through engagement with community audiences. Going forward, the
Working with an expanded lineup of talented collaborators, our team
Collective will continue to serve as a flash point and instigator of many
produced amazing results in just a few months: a full-scale prototype; an
more experiments and conversations aimed at building a shared vision for a healthy food culture. XIX
Building Healthy Communities Through Design
hrough the Mobile Food Collective and our other emerging design initiatives, Archeworks is preparing the next generation of designers to become catalysts who push the boundaries of
the discipline and expand design’s public interest mission. Our design students are seeking new opportunities to benefit the public good by addressing social concerns of significant magnitude, such as community and environmental health disparities and food systems inequities. By definition, food has ethical value; it fortifies us, sustains our health, and enables us to lead productive lives. Our Mobile Food Collective design team tuned into these ethical dimensions, and looked for meaningful ways to connect design to healthy eating—the core of wellness. Our designers began with a question: what new infrastructure can help us develop a more thoughtful and participatory local food culture? They drew inspiration from a growing call among community-based advocates and policymakers to rethink, reorganize, and transform the way food is grown, sourced, marketed, and consumed in our cities. They came to understand that healthy eating is not only a challenge for ‘food desert’ communities with economic barriers to quality fresh food—it’s
a problem for all of us. In their field investigations, the design team
On a larger scale, the Mobile Food Collective embodies Archeworks’
considered a range of spatial, cultural, and skill-based barriers. The
vision for urban infrastructures that support environmental health. The
team also recognized that the hard work of removing these barriers and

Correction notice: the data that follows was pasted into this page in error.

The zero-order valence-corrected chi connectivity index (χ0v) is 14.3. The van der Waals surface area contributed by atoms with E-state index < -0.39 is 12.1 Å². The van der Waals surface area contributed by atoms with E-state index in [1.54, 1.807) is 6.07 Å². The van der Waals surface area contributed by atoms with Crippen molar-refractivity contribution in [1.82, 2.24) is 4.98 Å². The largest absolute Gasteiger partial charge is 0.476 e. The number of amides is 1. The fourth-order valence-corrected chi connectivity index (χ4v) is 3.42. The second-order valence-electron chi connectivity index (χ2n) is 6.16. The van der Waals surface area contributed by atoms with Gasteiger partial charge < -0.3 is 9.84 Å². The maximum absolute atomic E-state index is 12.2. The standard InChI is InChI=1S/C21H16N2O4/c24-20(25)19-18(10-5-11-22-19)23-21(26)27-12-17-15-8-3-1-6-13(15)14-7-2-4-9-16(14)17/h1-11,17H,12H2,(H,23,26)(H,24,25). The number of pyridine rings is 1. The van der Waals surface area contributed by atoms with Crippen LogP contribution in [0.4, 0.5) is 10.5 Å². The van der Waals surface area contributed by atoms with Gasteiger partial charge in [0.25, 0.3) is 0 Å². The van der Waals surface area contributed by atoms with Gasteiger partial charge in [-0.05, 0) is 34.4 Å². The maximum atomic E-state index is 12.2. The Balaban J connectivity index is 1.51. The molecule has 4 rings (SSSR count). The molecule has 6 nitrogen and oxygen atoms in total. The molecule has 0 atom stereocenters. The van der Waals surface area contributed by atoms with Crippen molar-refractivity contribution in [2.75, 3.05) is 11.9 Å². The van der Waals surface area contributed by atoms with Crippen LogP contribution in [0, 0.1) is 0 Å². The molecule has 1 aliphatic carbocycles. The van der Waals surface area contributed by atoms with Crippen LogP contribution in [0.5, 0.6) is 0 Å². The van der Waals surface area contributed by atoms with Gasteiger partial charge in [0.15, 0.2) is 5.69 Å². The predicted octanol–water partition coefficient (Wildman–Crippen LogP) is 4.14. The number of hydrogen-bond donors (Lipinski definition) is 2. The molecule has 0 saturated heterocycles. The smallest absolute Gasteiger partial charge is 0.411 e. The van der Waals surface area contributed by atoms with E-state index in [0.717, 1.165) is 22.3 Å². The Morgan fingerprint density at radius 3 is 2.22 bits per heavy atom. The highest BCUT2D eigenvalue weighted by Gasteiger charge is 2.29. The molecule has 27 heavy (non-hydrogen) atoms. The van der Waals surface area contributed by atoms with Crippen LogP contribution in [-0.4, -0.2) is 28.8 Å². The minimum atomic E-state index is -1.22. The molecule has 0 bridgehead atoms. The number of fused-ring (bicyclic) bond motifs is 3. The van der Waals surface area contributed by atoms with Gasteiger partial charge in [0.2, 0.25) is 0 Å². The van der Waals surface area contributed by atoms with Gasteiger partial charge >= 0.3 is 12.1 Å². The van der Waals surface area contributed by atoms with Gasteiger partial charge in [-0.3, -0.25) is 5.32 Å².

Collective’s mobile structures are quite literally vehicles and tools for
changing attitudes must take place at the local scale where communities
building a grassroots healthy food movement, and can be understood
and residents can have a voice and a role in an expanding local food
as a new form of local food infrastructure. The Mobile Food Collective
movement. In short, their vision for the Mobile Food Collective grew out
functions as an open source design lab that belongs to everyone who
of a desire for social action. They wanted to create a dynamic cultural
champions and spreads its messages. In this sense, the Collective is
platform to spark dialogue and engaged learning by residents of all ages
cultivating citizen designers—people who see themselves as important
about the vital connections between healthy food and good health.
contributors to the Collective’s expanding menu of programs. By joining the effort, they are creating new expressions of social infrastructure
In my view, one of the most precious commodities that the Mobile Food
and in so doing, helping to democratize design and creating healthier
Collective brings to the table is its call for us to take greater responsibility
for our health and well-being. The Collective reminds us that change starts with individuals, and each small step can lead to better health. In its desire to return authority to the individual and to promote selfeducating, resilient communities, the Mobile Food Collective embodies core values about good design. It encourages people to become—more
Susanne Schnell Executive Director, Archeworks Chicago, May 2011
than simply educated consumers of healthy food—stewards of their local food systems, keepers of their cultural food heritage, and creators of new community rituals around preparing and sharing food. XXIII
everal times a day, we eat. Each time we eat, we essentially vote with our wallets to support a particular type of food production system. Unfortunately, the histories behind these systems too
often run counter to our personal health and our communityâ€™s well being. But how could food possibly be bad for us? The answer begins by asking a simple question: how was the food Iâ€™m eating produced, and how was it delivered to me? It turns out that the food choices we make every day affect us in unanticipated ways, and also bolster an existing food industry that does not necessarily have our best interests in mind. In cities today, the three main concerns about the food we eat are production, distribution and access. There is a growing awareness surrounding the quality, safety, security, and environmental and social impacts caused by contemporary practices of food production. For example, millions of truck miles are logged each year to move food around, with well-documented environmental impact. In addition, a great deal of attention is focused on the fact that many people have difficulty accessing fresh, affordable and nutritious food, leading to profound physical and emotional health disparities in underserved urban
communities. Looking more closely at the non-beneficial impacts of our
The larger point is that new thinking is required. One response is to
food choices might lead us to question the intelligence of the systems we
break down traditional divisions between the rural and urban—in short,
have designed, and the way urban environments in particular function.
to grow food in cities. Local food systems can provide solutions to food production, distribution, and access challenges simultaneously. Today,